The other night, my boyfriend attended the community homeowner’s association meeting. An older gentleman approached him at the end of the meeting and said, “This is the best HOA board I have ever seen. Thank you.”
During my boyfriend’s 18 years of ownership (and my 7 years of residence), the HOA has been nothing short of a nightmare, but moving has not been an option for financial reasons.
Earlier this year, we were commiserating with a neighbor and decided it was time to take matters into our own hands. Neither owner wanted to run for the board, but both saw the community’s rapid deterioration. Caring residents had to step up or nothing would change. As the saying goes, “If you want something done right, you have to do it yourself.”
On the ballot, they stated they were both long-term owners, running together, and hoping to repair the damage of the previous negligent board and property management company. They outlined their concerns and their hopes, and they won by a landslide.
Over the last five months, the board brought on a new property management company. They hired (and just fired) a new landscaping company. They brought in an arborist to trim the trees for the first time in 40 years, including one leaning precariously over the new multi-million-dollar home butting up to the community. They requested quotes for a new entrance gate maintenance company, new physical keys to replace the problematic fobs, and a new roof.
In that same time frame, there have been multiple altercations over use of the tennis court. The landscapers have spent all day doing nothing. Someone kicked down the the door to the clubhouse because the key fob didn’t work. A renovation team disposed of their waste in the community bin, resulting in piles and piles of trash around the dumpster. The hot tub I didn’t know existed is filled with green sludge. A women combined two adjacent units into a mega vacation rental after the board denied the request. Someone stole the water fountain next to the tennis court. And the guy who is continually fined for barbecuing on his covered patio has been photographed now grilling in his living room.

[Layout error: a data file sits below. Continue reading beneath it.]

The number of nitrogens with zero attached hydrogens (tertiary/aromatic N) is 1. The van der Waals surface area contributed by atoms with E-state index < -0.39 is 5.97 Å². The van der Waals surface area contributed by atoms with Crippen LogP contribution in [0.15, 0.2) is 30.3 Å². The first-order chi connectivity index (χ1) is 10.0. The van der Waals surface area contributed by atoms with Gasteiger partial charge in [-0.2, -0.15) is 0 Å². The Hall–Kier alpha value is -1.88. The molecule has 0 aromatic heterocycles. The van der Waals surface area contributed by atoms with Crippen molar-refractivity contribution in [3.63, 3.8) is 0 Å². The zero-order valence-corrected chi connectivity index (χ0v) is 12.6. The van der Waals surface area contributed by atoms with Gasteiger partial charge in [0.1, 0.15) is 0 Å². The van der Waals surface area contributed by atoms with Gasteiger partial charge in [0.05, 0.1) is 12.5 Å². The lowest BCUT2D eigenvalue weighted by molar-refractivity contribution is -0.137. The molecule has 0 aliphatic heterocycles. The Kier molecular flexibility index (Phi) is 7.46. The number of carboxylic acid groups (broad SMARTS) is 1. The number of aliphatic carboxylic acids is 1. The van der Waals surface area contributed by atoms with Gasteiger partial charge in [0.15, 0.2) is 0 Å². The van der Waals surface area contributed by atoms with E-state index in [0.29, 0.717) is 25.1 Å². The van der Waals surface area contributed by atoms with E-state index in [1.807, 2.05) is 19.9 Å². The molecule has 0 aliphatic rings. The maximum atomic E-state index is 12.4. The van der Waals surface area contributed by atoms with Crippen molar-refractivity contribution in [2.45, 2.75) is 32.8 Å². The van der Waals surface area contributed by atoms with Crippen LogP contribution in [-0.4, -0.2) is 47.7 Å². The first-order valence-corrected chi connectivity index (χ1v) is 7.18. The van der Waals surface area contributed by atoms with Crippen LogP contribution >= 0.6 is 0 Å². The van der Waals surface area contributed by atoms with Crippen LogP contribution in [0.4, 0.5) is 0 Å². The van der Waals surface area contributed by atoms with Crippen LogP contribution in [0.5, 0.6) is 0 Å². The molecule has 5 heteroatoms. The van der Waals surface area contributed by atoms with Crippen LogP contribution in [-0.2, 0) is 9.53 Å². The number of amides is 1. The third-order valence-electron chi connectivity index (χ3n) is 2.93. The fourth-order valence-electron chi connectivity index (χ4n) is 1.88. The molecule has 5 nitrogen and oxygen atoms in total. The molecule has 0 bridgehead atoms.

There are constant email between board members and phone calls from disgruntled residents. The volunteer position has been close to a full-time job. And a thankless one at that, until the other night.
We’re not living there currently because our home is filled with mold and the HOA’s insurance and our homeowner’s insurance are punting responsibility back and forth. We drive over for a weekly walk-through of the community. Objectively, nothing has really changed.
Yet, as my boyfriend spoke at the meeting, the residents nodded in agreement. He was thoughtful, considerate, and fair. With current inflation levels, we need to raise dues. We should consider paying a bit more for a better quality roof, since problems due roof leaks have been so costly in recent history. No, constructing a pickle ball court isn’t a priority right now. No, it doesn’t matter that you’re a professional pickle ball player!
He is a representative of the people now. He listens to, conveys, and incorporates their input.
While the objective changes have been nominal, it seems there is a perception of changing tides. We can’t yet observe the outcome, but the momentum is picking up. Along with the sincere “thank you,” other residents approached. They offered their insights as retired lawyers, insurance agents, realtors, and more. They are volunteering to form committees and discuss how to ensure the long-term value of our homes.
At the start of the year, our goal was simply to boot the 20-year-running president from the board, so we could gain some traction in repairing our home and enhancing the adjacent agriculture. We achieved that and, it would seem, more.
I am realizing now, sometimes just one person showing up and demanding change is enough to inspire others to join in the fight. And I have a feeling this expands far beyond the bounds of homeowner’s associations.